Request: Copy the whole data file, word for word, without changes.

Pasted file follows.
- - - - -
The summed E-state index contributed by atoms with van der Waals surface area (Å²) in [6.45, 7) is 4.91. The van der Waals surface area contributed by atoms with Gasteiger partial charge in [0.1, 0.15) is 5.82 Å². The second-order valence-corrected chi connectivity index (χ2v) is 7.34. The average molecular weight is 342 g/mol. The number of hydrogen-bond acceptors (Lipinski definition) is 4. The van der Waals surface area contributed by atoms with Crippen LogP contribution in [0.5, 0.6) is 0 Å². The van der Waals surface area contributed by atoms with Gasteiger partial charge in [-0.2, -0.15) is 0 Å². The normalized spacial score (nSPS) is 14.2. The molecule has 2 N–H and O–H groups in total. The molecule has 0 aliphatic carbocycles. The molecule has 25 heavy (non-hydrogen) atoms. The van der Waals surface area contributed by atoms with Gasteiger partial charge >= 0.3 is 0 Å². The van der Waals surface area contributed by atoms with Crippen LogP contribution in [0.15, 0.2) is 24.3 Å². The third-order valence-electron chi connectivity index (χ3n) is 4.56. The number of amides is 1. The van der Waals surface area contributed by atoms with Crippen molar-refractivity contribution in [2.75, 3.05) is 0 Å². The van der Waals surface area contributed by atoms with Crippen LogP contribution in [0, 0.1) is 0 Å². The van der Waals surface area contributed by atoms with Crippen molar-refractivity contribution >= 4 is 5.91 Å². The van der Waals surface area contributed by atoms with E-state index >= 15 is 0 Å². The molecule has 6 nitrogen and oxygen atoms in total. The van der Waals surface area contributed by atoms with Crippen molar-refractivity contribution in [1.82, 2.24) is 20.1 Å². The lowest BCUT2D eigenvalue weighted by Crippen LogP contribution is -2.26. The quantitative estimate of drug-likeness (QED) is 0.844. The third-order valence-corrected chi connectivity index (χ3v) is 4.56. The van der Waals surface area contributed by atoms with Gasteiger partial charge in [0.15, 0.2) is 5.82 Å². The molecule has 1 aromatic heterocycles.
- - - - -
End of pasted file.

The summed E-state index contributed by atoms with van der Waals surface area (Å²) in [6.45, 7) is 4.91. The van der Waals surface area contributed by atoms with Gasteiger partial charge in [0.1, 0.15) is 5.82 Å². The second-order valence-corrected chi connectivity index (χ2v) is 7.34. The average molecular weight is 342 g/mol. The number of hydrogen-bond acceptors (Lipinski definition) is 4. The van der Waals surface area contributed by atoms with Crippen LogP contribution in [0.5, 0.6) is 0 Å². The van der Waals surface area contributed by atoms with Gasteiger partial charge in [-0.2, -0.15) is 0 Å². The normalized spacial score (nSPS) is 14.2. The molecule has 2 N–H and O–H groups in total. The molecule has 0 aliphatic carbocycles. The molecule has 25 heavy (non-hydrogen) atoms. The van der Waals surface area contributed by atoms with Gasteiger partial charge >= 0.3 is 0 Å². The van der Waals surface area contributed by atoms with Crippen LogP contribution in [0.15, 0.2) is 24.3 Å². The third-order valence-electron chi connectivity index (χ3n) is 4.56. The number of amides is 1. The van der Waals surface area contributed by atoms with Crippen molar-refractivity contribution in [2.75, 3.05) is 0 Å². The van der Waals surface area contributed by atoms with Crippen LogP contribution in [0, 0.1) is 0 Å². The van der Waals surface area contributed by atoms with Crippen molar-refractivity contribution >= 4 is 5.91 Å². The van der Waals surface area contributed by atoms with E-state index >= 15 is 0 Å². The molecule has 6 nitrogen and oxygen atoms in total. The van der Waals surface area contributed by atoms with Crippen molar-refractivity contribution in [1.82, 2.24) is 20.1 Å². The lowest BCUT2D eigenvalue weighted by Crippen LogP contribution is -2.26. The quantitative estimate of drug-likeness (QED) is 0.844. The third-order valence-corrected chi connectivity index (χ3v) is 4.56. The van der Waals surface area contributed by atoms with Gasteiger partial charge in [0.15, 0.2) is 5.82 Å². The molecule has 1 aromatic heterocycles.